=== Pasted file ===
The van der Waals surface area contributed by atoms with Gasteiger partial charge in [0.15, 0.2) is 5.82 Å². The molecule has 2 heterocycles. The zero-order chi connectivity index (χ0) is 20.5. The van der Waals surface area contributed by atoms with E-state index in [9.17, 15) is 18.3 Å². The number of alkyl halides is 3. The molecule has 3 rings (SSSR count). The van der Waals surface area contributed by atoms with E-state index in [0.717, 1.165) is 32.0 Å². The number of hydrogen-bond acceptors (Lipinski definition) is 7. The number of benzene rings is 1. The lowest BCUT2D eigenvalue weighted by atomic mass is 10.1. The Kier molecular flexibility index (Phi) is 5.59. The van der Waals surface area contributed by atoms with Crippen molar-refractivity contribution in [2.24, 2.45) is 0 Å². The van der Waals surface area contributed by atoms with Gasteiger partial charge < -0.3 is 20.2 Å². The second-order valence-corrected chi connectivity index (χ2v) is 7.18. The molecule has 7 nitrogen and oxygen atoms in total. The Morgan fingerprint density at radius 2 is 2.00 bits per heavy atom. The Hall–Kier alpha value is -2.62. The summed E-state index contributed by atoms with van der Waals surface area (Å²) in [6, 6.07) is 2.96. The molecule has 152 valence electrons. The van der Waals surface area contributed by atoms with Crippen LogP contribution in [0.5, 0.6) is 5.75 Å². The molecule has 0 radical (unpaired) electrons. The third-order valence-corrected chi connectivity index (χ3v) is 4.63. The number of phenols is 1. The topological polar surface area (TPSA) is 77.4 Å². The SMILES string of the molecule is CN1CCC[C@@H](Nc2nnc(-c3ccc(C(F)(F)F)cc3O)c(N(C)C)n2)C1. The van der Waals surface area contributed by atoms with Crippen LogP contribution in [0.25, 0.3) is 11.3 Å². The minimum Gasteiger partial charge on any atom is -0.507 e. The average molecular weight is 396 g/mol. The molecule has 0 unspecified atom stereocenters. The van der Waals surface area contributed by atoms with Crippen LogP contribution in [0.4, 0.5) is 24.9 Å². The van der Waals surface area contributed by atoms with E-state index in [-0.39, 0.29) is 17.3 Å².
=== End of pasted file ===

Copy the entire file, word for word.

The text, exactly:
The van der Waals surface area contributed by atoms with Gasteiger partial charge in [0.15, 0.2) is 5.82 Å². The molecule has 2 heterocycles. The zero-order chi connectivity index (χ0) is 20.5. The van der Waals surface area contributed by atoms with E-state index in [9.17, 15) is 18.3 Å². The number of alkyl halides is 3. The molecule has 3 rings (SSSR count). The van der Waals surface area contributed by atoms with E-state index in [0.717, 1.165) is 32.0 Å². The number of hydrogen-bond acceptors (Lipinski definition) is 7. The number of benzene rings is 1. The lowest BCUT2D eigenvalue weighted by atomic mass is 10.1. The Kier molecular flexibility index (Phi) is 5.59. The van der Waals surface area contributed by atoms with Crippen molar-refractivity contribution in [2.24, 2.45) is 0 Å². The van der Waals surface area contributed by atoms with Gasteiger partial charge < -0.3 is 20.2 Å². The second-order valence-corrected chi connectivity index (χ2v) is 7.18. The molecule has 7 nitrogen and oxygen atoms in total. The Morgan fingerprint density at radius 2 is 2.00 bits per heavy atom. The Hall–Kier alpha value is -2.62. The summed E-state index contributed by atoms with van der Waals surface area (Å²) in [6, 6.07) is 2.96. The molecule has 152 valence electrons. The van der Waals surface area contributed by atoms with Crippen LogP contribution in [0.5, 0.6) is 5.75 Å². The molecule has 0 radical (unpaired) electrons. The third-order valence-corrected chi connectivity index (χ3v) is 4.63. The number of phenols is 1. The topological polar surface area (TPSA) is 77.4 Å². The SMILES string of the molecule is CN1CCC[C@@H](Nc2nnc(-c3ccc(C(F)(F)F)cc3O)c(N(C)C)n2)C1. The van der Waals surface area contributed by atoms with Crippen LogP contribution in [0.25, 0.3) is 11.3 Å². The minimum Gasteiger partial charge on any atom is -0.507 e. The average molecular weight is 396 g/mol. The molecule has 0 unspecified atom stereocenters. The van der Waals surface area contributed by atoms with Crippen LogP contribution in [0.4, 0.5) is 24.9 Å². The van der Waals surface area contributed by atoms with E-state index in [-0.39, 0.29) is 17.3 Å².